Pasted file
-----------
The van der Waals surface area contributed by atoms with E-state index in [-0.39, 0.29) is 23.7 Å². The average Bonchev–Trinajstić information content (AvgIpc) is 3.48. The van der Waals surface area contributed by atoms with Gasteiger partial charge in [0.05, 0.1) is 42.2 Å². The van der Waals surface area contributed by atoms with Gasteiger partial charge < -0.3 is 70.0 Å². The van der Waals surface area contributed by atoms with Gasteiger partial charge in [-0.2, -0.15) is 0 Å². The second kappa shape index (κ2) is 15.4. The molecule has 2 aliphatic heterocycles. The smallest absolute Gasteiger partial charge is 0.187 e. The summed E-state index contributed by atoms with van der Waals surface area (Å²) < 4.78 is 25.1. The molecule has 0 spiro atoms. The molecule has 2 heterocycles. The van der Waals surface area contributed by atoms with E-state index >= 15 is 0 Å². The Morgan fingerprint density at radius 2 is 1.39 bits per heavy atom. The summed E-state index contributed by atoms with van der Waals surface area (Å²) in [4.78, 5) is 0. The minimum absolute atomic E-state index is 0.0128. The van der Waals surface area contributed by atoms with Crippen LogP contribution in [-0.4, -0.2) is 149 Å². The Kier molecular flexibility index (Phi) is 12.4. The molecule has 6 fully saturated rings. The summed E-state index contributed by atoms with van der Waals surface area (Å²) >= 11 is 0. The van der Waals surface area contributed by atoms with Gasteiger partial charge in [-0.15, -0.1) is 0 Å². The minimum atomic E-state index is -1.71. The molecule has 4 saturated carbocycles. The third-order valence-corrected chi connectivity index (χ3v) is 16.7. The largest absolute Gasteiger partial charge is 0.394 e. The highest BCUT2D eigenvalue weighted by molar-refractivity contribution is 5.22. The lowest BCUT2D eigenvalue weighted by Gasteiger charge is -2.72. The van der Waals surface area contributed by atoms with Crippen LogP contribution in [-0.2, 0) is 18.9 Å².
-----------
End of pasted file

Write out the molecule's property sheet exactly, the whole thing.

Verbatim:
The van der Waals surface area contributed by atoms with E-state index in [-0.39, 0.29) is 23.7 Å². The average Bonchev–Trinajstić information content (AvgIpc) is 3.48. The van der Waals surface area contributed by atoms with Gasteiger partial charge in [0.05, 0.1) is 42.2 Å². The van der Waals surface area contributed by atoms with Gasteiger partial charge < -0.3 is 70.0 Å². The van der Waals surface area contributed by atoms with Gasteiger partial charge in [-0.2, -0.15) is 0 Å². The second kappa shape index (κ2) is 15.4. The molecule has 2 aliphatic heterocycles. The smallest absolute Gasteiger partial charge is 0.187 e. The summed E-state index contributed by atoms with van der Waals surface area (Å²) < 4.78 is 25.1. The molecule has 0 spiro atoms. The molecule has 2 heterocycles. The van der Waals surface area contributed by atoms with E-state index >= 15 is 0 Å². The Morgan fingerprint density at radius 2 is 1.39 bits per heavy atom. The summed E-state index contributed by atoms with van der Waals surface area (Å²) in [4.78, 5) is 0. The minimum absolute atomic E-state index is 0.0128. The van der Waals surface area contributed by atoms with Crippen LogP contribution in [-0.4, -0.2) is 149 Å². The Kier molecular flexibility index (Phi) is 12.4. The molecule has 6 fully saturated rings. The summed E-state index contributed by atoms with van der Waals surface area (Å²) >= 11 is 0. The van der Waals surface area contributed by atoms with Gasteiger partial charge in [-0.15, -0.1) is 0 Å². The minimum atomic E-state index is -1.71. The molecule has 4 saturated carbocycles. The third-order valence-corrected chi connectivity index (χ3v) is 16.7. The largest absolute Gasteiger partial charge is 0.394 e. The highest BCUT2D eigenvalue weighted by molar-refractivity contribution is 5.22. The lowest BCUT2D eigenvalue weighted by Gasteiger charge is -2.72. The van der Waals surface area contributed by atoms with Crippen LogP contribution in [-0.2, 0) is 18.9 Å².